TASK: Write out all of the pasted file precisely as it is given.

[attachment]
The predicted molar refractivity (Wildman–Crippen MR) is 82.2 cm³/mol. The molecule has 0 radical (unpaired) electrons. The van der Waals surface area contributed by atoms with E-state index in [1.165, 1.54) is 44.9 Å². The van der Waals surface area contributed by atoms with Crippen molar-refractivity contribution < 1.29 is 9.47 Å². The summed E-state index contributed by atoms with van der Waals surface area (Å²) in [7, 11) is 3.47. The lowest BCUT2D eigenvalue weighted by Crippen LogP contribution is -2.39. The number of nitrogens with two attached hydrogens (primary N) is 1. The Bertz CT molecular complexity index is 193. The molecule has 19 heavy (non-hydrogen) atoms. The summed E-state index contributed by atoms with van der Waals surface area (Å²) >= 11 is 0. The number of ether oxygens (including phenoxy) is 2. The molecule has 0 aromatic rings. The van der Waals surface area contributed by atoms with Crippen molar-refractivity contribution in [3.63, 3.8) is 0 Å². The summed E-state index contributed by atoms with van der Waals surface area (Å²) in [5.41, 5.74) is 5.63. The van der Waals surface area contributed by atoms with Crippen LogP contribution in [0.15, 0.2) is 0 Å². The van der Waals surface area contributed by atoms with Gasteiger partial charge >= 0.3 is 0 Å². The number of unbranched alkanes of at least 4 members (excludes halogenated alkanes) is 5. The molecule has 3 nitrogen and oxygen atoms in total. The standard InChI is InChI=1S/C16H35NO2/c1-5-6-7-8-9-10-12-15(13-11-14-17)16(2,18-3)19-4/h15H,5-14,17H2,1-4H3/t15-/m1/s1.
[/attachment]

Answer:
The predicted molar refractivity (Wildman–Crippen MR) is 82.2 cm³/mol. The molecule has 0 radical (unpaired) electrons. The van der Waals surface area contributed by atoms with E-state index in [1.165, 1.54) is 44.9 Å². The van der Waals surface area contributed by atoms with Crippen molar-refractivity contribution < 1.29 is 9.47 Å². The summed E-state index contributed by atoms with van der Waals surface area (Å²) in [7, 11) is 3.47. The lowest BCUT2D eigenvalue weighted by Crippen LogP contribution is -2.39. The number of nitrogens with two attached hydrogens (primary N) is 1. The Bertz CT molecular complexity index is 193. The molecule has 19 heavy (non-hydrogen) atoms. The summed E-state index contributed by atoms with van der Waals surface area (Å²) >= 11 is 0. The number of ether oxygens (including phenoxy) is 2. The molecule has 0 aromatic rings. The van der Waals surface area contributed by atoms with Crippen molar-refractivity contribution in [3.63, 3.8) is 0 Å². The summed E-state index contributed by atoms with van der Waals surface area (Å²) in [5.41, 5.74) is 5.63. The van der Waals surface area contributed by atoms with Crippen LogP contribution in [0.15, 0.2) is 0 Å². The van der Waals surface area contributed by atoms with Gasteiger partial charge >= 0.3 is 0 Å². The number of unbranched alkanes of at least 4 members (excludes halogenated alkanes) is 5. The molecule has 3 nitrogen and oxygen atoms in total. The standard InChI is InChI=1S/C16H35NO2/c1-5-6-7-8-9-10-12-15(13-11-14-17)16(2,18-3)19-4/h15H,5-14,17H2,1-4H3/t15-/m1/s1.